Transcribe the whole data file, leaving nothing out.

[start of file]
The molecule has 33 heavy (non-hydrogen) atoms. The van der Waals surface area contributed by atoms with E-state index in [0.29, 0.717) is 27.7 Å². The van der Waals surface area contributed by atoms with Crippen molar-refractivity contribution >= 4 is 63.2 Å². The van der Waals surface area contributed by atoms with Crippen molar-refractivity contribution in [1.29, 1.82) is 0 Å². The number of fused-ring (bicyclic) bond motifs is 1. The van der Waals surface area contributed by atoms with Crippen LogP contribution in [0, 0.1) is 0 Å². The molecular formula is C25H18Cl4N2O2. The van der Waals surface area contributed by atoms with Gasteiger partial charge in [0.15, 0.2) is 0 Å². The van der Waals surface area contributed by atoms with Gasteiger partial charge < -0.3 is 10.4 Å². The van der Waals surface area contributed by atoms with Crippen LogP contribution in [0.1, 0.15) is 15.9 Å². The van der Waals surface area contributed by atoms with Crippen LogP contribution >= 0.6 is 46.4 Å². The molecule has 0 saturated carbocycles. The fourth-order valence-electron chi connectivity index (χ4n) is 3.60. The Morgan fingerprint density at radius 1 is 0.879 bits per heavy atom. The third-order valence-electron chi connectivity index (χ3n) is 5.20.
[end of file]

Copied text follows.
The molecule has 33 heavy (non-hydrogen) atoms. The van der Waals surface area contributed by atoms with E-state index in [0.29, 0.717) is 27.7 Å². The van der Waals surface area contributed by atoms with Crippen molar-refractivity contribution >= 4 is 63.2 Å². The van der Waals surface area contributed by atoms with Crippen molar-refractivity contribution in [1.29, 1.82) is 0 Å². The number of fused-ring (bicyclic) bond motifs is 1. The van der Waals surface area contributed by atoms with Crippen LogP contribution in [0, 0.1) is 0 Å². The molecular formula is C25H18Cl4N2O2. The van der Waals surface area contributed by atoms with Gasteiger partial charge in [0.15, 0.2) is 0 Å². The van der Waals surface area contributed by atoms with Gasteiger partial charge < -0.3 is 10.4 Å². The van der Waals surface area contributed by atoms with Crippen LogP contribution in [0.1, 0.15) is 15.9 Å². The van der Waals surface area contributed by atoms with Crippen LogP contribution >= 0.6 is 46.4 Å². The molecule has 0 saturated carbocycles. The fourth-order valence-electron chi connectivity index (χ4n) is 3.60. The Morgan fingerprint density at radius 1 is 0.879 bits per heavy atom. The third-order valence-electron chi connectivity index (χ3n) is 5.20.